Figure 4: In air measurement with scintillation detector and the MCNP calculation of Ag-Mo combination, 10° wedge angle. Dose rate normalized to 1 at 1 cm

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Radial dose function

Since the dominant emitted fluorescent Xray energy from pseudotargets is about 17.5 keV [Table 1], the radial dose fall-off was comparable to commercially available 103Pd and 125I brachytherapy sources.[17] Comparison of Ag-Mo combination with 125I and 103Pd is shown in [Table 2].[14] As shown in the [Table 2], dose rate fall-off was much significant than conventional interstitial brachytherapy sources due to its low X-ray energy for Ag-Mo combination. W-Nd and W-Er showed less dose radial function due to higher energy than those of 125I and 103Pd. At 0.5 cm from the center of the needle, the radial dose function was 2.387–2.516 depending on the tube material and thickness, while it was <0.2 at 3.0 cm. Most radioisotope sources are covered with 0.05 mm titanium, while the IMBXT which was used in the experiment is covered with 0.1 mm aluminum tube. This different casing material affected just a little portion of overall dose fall-off as shown in the result. Furthermore, to use the intensity modulation feature, reduction of case thickness would be difficult because other mechanical devices such as motor to control pseudo-target should be accommodated.
Table 1: Combination of primary and secondary (pseudo) target used in MCNP calculation

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Table 2: Comparison of radial dose functions

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Dose distribution along xy plane: Anisotropy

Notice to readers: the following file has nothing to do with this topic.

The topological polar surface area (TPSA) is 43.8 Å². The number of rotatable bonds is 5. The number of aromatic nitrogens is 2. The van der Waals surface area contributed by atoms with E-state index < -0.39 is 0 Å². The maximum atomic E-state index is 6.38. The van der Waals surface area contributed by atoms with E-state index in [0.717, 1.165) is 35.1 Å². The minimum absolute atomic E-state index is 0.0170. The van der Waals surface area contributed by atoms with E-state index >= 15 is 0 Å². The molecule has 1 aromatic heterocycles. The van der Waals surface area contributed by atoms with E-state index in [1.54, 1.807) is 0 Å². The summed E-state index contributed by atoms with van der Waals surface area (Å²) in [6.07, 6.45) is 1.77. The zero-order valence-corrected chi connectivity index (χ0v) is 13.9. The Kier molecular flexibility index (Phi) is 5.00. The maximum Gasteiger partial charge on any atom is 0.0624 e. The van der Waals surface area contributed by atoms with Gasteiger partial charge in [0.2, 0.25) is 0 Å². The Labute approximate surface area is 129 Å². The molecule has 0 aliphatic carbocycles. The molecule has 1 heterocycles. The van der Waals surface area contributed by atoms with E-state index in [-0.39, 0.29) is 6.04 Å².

Dose rate distribution along xy plane of the needle was calculated specifically for Ag-Mo combination. It was evident that the beam shape was not isotropic due to the angle of the pseudo-target. As shown in [Figure 5]a,[Figure 5]b,[Figure 5]c,[Figure 5]d,[Figure 5]e, as the angle of the pseudo-target increases, the 3D radiation dose decreases. For visual purpose, normalized dose rate was shown in [Figure 5]. As depicted in [Figure 5], the primary X-ray beam is coming in from 180° to 0° to heat secondary target. To quantify this effect with the conventional radioisotope brachytherapy, anisotropy function was introduced which was suggested by AAPM TG 43.[13] Although it is quite different from the geometry used in TG 43 formalism which defines the finite length of the radioisotope source, anisotropy of this IMXBT was calculated according to point source approximation for comparison purpose. Each dose point was normalized to 1 at 90° where perpendicular to beam direction as shown in [Figure 5]. The anisotropy factors are plotted in [Figure 6] for various wedge angles at 1 cm from center of the pseudo-target. As shown in [Figure 6], anisotropy was significant up to 1.96 for 80° pseudo-target wedge because dose was normalized at 90° where insignificant dose distribution exists.